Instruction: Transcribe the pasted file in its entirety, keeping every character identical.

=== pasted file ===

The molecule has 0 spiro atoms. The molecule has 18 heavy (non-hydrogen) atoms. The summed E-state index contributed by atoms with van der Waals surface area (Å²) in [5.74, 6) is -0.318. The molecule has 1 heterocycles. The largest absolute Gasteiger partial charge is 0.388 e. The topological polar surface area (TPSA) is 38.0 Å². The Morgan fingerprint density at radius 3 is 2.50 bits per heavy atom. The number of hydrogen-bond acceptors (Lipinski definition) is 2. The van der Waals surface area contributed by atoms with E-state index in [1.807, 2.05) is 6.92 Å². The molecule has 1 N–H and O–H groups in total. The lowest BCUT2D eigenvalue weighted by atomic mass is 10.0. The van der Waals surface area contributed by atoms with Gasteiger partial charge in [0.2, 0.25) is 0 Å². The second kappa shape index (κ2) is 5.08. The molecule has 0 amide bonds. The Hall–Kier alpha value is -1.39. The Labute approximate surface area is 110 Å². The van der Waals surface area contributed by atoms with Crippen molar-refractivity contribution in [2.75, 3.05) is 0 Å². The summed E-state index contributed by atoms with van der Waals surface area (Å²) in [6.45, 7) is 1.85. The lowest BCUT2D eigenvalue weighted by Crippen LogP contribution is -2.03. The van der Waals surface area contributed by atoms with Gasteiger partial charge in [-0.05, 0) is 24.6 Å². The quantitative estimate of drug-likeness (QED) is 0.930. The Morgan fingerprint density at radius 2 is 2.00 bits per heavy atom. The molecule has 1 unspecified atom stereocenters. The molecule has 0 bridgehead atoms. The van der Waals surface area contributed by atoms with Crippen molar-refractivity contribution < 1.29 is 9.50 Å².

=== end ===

The molecule has 0 spiro atoms. The molecule has 18 heavy (non-hydrogen) atoms. The summed E-state index contributed by atoms with van der Waals surface area (Å²) in [5.74, 6) is -0.318. The molecule has 1 heterocycles. The largest absolute Gasteiger partial charge is 0.388 e. The topological polar surface area (TPSA) is 38.0 Å². The Morgan fingerprint density at radius 3 is 2.50 bits per heavy atom. The number of hydrogen-bond acceptors (Lipinski definition) is 2. The van der Waals surface area contributed by atoms with E-state index in [1.807, 2.05) is 6.92 Å². The molecule has 1 N–H and O–H groups in total. The lowest BCUT2D eigenvalue weighted by atomic mass is 10.0. The van der Waals surface area contributed by atoms with Gasteiger partial charge in [0.2, 0.25) is 0 Å². The second kappa shape index (κ2) is 5.08. The molecule has 0 amide bonds. The Hall–Kier alpha value is -1.39. The Labute approximate surface area is 110 Å². The van der Waals surface area contributed by atoms with Crippen molar-refractivity contribution in [2.75, 3.05) is 0 Å². The summed E-state index contributed by atoms with van der Waals surface area (Å²) in [6.45, 7) is 1.85. The lowest BCUT2D eigenvalue weighted by Crippen LogP contribution is -2.03. The van der Waals surface area contributed by atoms with Gasteiger partial charge in [-0.05, 0) is 24.6 Å². The quantitative estimate of drug-likeness (QED) is 0.930. The Morgan fingerprint density at radius 2 is 2.00 bits per heavy atom. The molecule has 1 unspecified atom stereocenters. The molecule has 0 bridgehead atoms. The van der Waals surface area contributed by atoms with Crippen molar-refractivity contribution < 1.29 is 9.50 Å².